‘America First’ tariffs on imports spark Asia outcry

'America First' tariffs on imports spark Asia outcry

‘America First’ tariffs on imports spark Asia outcry

China and South Korea have vowed to defend their interests after the US imposed new tariffs on imported washing machines and solar panels.

The tariffs – of up to 50% – will affect the two Asian countries more than any other.

They are part of US President Donald Trump’s “America First” trade policy, which aims to protect local manufacturers from foreign competition.

South Korea said it would complain to the World Trade Organisation (WTO).

China, the world’s biggest solar panel producer, said the move was an “overreaction” and pledged to “work with other WTO members to resolutely defend its legitimate interests”.

India’s Prime Minister Narendra Modi spoke against tariffs at the World Economic Forum in Davos in an apparent reference to the US measures, although India’s own finance ministry is planning a 70% tariff on Chinese solar panels.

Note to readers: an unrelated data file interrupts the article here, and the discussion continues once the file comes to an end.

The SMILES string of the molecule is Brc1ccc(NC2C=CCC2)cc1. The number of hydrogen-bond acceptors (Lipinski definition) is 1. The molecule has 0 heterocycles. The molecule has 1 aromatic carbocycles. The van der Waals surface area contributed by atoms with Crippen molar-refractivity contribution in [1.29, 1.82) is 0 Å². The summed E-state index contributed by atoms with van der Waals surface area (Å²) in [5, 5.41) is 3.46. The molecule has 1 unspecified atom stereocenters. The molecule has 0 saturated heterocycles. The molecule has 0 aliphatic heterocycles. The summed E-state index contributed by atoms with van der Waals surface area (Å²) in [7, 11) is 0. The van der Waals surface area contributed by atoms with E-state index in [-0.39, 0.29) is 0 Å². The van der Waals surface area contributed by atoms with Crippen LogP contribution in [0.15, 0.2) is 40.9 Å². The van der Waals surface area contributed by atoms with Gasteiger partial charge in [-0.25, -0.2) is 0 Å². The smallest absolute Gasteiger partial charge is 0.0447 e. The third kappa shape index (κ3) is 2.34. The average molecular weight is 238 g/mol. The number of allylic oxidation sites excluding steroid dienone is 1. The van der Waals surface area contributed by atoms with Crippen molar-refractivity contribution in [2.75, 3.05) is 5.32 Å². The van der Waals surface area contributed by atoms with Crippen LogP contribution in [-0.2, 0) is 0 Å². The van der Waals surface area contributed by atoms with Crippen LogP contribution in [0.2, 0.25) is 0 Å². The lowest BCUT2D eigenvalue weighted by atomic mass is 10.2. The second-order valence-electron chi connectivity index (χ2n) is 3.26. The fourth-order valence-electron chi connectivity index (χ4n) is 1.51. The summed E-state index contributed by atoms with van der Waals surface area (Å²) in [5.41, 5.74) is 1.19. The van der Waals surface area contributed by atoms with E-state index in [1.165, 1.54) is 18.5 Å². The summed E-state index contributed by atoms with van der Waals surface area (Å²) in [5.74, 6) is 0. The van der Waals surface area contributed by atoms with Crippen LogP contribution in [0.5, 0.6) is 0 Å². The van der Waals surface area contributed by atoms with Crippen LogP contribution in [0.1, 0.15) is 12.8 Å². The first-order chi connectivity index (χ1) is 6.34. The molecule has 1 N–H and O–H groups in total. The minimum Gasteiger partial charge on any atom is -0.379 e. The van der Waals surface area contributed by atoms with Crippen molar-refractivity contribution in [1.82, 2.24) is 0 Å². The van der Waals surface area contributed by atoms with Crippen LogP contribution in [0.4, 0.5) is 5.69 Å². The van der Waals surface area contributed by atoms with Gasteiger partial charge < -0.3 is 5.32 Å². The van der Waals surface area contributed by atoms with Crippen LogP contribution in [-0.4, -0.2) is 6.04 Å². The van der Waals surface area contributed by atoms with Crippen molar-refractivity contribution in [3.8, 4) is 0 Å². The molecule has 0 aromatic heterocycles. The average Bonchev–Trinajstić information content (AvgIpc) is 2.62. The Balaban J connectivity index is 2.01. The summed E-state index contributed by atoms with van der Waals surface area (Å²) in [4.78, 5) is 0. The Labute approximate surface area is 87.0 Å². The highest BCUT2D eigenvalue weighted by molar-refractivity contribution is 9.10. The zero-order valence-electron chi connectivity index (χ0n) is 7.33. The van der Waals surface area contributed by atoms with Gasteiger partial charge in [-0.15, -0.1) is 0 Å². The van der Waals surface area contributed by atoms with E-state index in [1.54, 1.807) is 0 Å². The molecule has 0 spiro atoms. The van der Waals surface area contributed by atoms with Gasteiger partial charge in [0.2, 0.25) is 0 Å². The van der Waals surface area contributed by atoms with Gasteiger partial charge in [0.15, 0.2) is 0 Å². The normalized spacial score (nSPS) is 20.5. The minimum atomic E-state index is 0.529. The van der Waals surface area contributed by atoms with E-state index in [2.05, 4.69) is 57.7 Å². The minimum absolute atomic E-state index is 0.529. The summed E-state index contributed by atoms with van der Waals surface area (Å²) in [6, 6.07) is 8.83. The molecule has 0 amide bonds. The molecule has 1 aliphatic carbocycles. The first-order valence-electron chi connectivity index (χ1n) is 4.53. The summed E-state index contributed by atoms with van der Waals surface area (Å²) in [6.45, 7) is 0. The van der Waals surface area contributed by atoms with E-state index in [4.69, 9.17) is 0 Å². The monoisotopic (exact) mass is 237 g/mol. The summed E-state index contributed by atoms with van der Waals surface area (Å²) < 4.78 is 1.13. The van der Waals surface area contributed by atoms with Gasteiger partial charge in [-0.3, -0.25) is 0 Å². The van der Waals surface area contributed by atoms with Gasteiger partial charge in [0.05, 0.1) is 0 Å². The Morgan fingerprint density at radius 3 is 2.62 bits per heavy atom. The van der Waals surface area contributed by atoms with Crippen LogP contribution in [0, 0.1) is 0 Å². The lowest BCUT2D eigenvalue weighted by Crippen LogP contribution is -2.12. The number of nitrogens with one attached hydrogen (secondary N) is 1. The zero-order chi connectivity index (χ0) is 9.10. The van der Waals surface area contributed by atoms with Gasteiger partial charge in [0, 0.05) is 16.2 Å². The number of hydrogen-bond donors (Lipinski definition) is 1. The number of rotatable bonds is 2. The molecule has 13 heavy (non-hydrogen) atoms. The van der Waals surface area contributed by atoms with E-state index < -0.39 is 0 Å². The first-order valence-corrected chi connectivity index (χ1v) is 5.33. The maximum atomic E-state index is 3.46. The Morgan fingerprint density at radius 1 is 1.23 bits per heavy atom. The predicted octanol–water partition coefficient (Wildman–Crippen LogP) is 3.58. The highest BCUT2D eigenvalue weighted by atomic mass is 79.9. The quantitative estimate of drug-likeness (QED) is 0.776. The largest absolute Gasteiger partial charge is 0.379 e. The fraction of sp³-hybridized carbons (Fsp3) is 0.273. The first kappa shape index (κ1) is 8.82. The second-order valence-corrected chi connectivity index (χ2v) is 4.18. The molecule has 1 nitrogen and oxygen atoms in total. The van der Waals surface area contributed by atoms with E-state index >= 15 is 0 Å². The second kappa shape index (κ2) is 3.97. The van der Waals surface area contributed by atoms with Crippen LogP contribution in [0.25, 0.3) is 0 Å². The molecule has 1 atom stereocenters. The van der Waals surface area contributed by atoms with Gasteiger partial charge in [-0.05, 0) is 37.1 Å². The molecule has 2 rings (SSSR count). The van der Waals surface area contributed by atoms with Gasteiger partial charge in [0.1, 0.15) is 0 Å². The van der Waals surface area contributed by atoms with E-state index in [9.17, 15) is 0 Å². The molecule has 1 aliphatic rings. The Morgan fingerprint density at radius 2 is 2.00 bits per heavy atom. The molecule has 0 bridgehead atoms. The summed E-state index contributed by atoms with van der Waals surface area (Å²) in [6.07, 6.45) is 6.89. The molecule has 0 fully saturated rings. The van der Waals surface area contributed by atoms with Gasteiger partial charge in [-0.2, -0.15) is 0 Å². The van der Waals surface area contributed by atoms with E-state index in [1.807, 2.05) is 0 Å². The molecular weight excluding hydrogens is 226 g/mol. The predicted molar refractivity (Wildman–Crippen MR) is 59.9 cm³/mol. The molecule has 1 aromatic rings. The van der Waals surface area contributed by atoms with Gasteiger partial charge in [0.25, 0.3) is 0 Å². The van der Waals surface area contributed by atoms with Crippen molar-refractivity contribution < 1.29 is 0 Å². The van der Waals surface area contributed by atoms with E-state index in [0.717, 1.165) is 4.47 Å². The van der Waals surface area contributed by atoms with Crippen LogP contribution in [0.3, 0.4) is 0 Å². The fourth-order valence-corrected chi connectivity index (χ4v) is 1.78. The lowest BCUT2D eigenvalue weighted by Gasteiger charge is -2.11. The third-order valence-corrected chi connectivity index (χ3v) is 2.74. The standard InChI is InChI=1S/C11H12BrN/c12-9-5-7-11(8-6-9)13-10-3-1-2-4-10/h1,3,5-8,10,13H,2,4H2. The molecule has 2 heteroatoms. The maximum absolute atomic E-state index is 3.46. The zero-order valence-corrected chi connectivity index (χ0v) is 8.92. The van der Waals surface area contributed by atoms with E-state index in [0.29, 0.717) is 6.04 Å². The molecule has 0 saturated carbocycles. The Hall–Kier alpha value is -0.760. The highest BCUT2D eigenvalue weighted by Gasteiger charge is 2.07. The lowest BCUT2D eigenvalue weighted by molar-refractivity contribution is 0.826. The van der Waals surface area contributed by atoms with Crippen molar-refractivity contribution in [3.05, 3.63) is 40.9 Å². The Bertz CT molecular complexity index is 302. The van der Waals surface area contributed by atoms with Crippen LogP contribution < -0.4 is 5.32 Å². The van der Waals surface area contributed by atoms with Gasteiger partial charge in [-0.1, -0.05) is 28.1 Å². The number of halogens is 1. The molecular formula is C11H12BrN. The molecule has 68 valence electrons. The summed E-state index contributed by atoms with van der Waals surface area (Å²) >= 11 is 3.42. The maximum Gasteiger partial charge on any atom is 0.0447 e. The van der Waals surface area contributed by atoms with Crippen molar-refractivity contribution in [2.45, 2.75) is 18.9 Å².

“Forces of protectionism are raising their heads against globalisation. Their intention is not only to avoid globalisation themselves but they also want to reverse its natural flow,” Mr. Modi said.

Samsung, a South Korean company, said consumers in the US would be negatively affected by the measures.

“Everyone will pay more with fewer choices,” a company statement said.

South Korea’s LG Electronics also said the move would harm employment prospects at its new factory.

Mexico said it was “regrettable” that it was not excluded from the tariffs, adding that it would “use all available legal resources in response to the US decision”.

In the US, the Solar Energy Industries Association, which campaigned against the decision, estimated that 23,000 American jobs would also be lost. It believes the US will not be able to keep up with demand for panels, meaning there will be less work for those producing complimentary technology and fittings.

BBC

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